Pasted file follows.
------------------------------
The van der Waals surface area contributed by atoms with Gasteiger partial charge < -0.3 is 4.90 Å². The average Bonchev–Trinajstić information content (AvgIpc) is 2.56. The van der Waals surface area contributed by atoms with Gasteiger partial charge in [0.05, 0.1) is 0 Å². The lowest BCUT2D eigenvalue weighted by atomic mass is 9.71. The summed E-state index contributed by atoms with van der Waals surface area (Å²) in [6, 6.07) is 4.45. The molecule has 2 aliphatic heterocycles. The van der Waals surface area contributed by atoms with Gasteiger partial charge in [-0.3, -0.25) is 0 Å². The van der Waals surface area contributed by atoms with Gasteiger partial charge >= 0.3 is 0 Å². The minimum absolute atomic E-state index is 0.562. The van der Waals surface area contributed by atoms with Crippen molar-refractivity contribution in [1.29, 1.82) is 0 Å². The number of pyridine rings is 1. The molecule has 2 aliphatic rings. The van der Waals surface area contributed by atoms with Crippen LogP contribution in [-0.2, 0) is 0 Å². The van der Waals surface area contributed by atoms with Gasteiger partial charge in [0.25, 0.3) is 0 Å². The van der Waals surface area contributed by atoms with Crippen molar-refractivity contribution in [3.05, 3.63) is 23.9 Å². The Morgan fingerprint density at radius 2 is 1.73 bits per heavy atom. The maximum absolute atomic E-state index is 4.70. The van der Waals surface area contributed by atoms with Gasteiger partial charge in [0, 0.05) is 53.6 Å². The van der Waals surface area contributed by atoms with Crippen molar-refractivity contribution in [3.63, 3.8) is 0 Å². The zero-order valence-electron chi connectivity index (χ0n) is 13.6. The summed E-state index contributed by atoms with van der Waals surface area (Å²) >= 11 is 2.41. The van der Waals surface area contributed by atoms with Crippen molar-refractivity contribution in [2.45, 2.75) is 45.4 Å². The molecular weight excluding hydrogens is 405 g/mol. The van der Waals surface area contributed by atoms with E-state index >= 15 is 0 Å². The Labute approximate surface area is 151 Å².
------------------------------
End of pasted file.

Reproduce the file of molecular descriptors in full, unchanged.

The van der Waals surface area contributed by atoms with Gasteiger partial charge < -0.3 is 4.90 Å². The average Bonchev–Trinajstić information content (AvgIpc) is 2.56. The van der Waals surface area contributed by atoms with Gasteiger partial charge in [0.05, 0.1) is 0 Å². The lowest BCUT2D eigenvalue weighted by atomic mass is 9.71. The summed E-state index contributed by atoms with van der Waals surface area (Å²) in [6, 6.07) is 4.45. The molecule has 2 aliphatic heterocycles. The van der Waals surface area contributed by atoms with Gasteiger partial charge in [-0.3, -0.25) is 0 Å². The van der Waals surface area contributed by atoms with Gasteiger partial charge >= 0.3 is 0 Å². The minimum absolute atomic E-state index is 0.562. The van der Waals surface area contributed by atoms with Crippen molar-refractivity contribution in [1.29, 1.82) is 0 Å². The number of pyridine rings is 1. The molecule has 2 aliphatic rings. The van der Waals surface area contributed by atoms with Crippen LogP contribution in [-0.2, 0) is 0 Å². The van der Waals surface area contributed by atoms with Gasteiger partial charge in [0.25, 0.3) is 0 Å². The van der Waals surface area contributed by atoms with Crippen molar-refractivity contribution in [3.05, 3.63) is 23.9 Å². The Morgan fingerprint density at radius 2 is 1.73 bits per heavy atom. The maximum absolute atomic E-state index is 4.70. The van der Waals surface area contributed by atoms with Gasteiger partial charge in [0, 0.05) is 53.6 Å². The van der Waals surface area contributed by atoms with Crippen molar-refractivity contribution in [3.63, 3.8) is 0 Å². The zero-order valence-electron chi connectivity index (χ0n) is 13.6. The summed E-state index contributed by atoms with van der Waals surface area (Å²) >= 11 is 2.41. The van der Waals surface area contributed by atoms with Crippen molar-refractivity contribution in [2.45, 2.75) is 45.4 Å². The molecular weight excluding hydrogens is 405 g/mol. The van der Waals surface area contributed by atoms with E-state index >= 15 is 0 Å². The Labute approximate surface area is 151 Å².